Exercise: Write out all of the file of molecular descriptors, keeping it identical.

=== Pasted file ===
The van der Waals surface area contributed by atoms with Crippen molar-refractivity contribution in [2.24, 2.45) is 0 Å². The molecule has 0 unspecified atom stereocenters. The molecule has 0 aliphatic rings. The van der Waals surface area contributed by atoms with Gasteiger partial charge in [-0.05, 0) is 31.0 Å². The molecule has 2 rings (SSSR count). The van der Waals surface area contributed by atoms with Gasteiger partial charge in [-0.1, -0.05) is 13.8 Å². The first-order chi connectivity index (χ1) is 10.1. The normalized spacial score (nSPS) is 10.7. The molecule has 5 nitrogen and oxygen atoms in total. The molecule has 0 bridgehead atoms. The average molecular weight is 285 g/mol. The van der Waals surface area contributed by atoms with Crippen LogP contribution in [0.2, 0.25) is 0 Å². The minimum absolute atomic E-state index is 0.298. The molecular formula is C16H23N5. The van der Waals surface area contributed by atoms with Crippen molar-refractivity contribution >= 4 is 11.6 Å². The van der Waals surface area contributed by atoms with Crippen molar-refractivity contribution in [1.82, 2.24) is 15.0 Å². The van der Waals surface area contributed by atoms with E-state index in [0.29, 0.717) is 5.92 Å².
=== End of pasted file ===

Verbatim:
The van der Waals surface area contributed by atoms with Crippen molar-refractivity contribution in [2.24, 2.45) is 0 Å². The molecule has 0 unspecified atom stereocenters. The molecule has 0 aliphatic rings. The van der Waals surface area contributed by atoms with Gasteiger partial charge in [-0.05, 0) is 31.0 Å². The molecule has 2 rings (SSSR count). The van der Waals surface area contributed by atoms with Gasteiger partial charge in [-0.1, -0.05) is 13.8 Å². The first-order chi connectivity index (χ1) is 10.1. The normalized spacial score (nSPS) is 10.7. The molecule has 5 nitrogen and oxygen atoms in total. The molecule has 0 bridgehead atoms. The average molecular weight is 285 g/mol. The van der Waals surface area contributed by atoms with Crippen LogP contribution in [0.2, 0.25) is 0 Å². The minimum absolute atomic E-state index is 0.298. The molecular formula is C16H23N5. The van der Waals surface area contributed by atoms with Crippen molar-refractivity contribution >= 4 is 11.6 Å². The van der Waals surface area contributed by atoms with Crippen molar-refractivity contribution in [1.82, 2.24) is 15.0 Å². The van der Waals surface area contributed by atoms with E-state index in [0.29, 0.717) is 5.92 Å².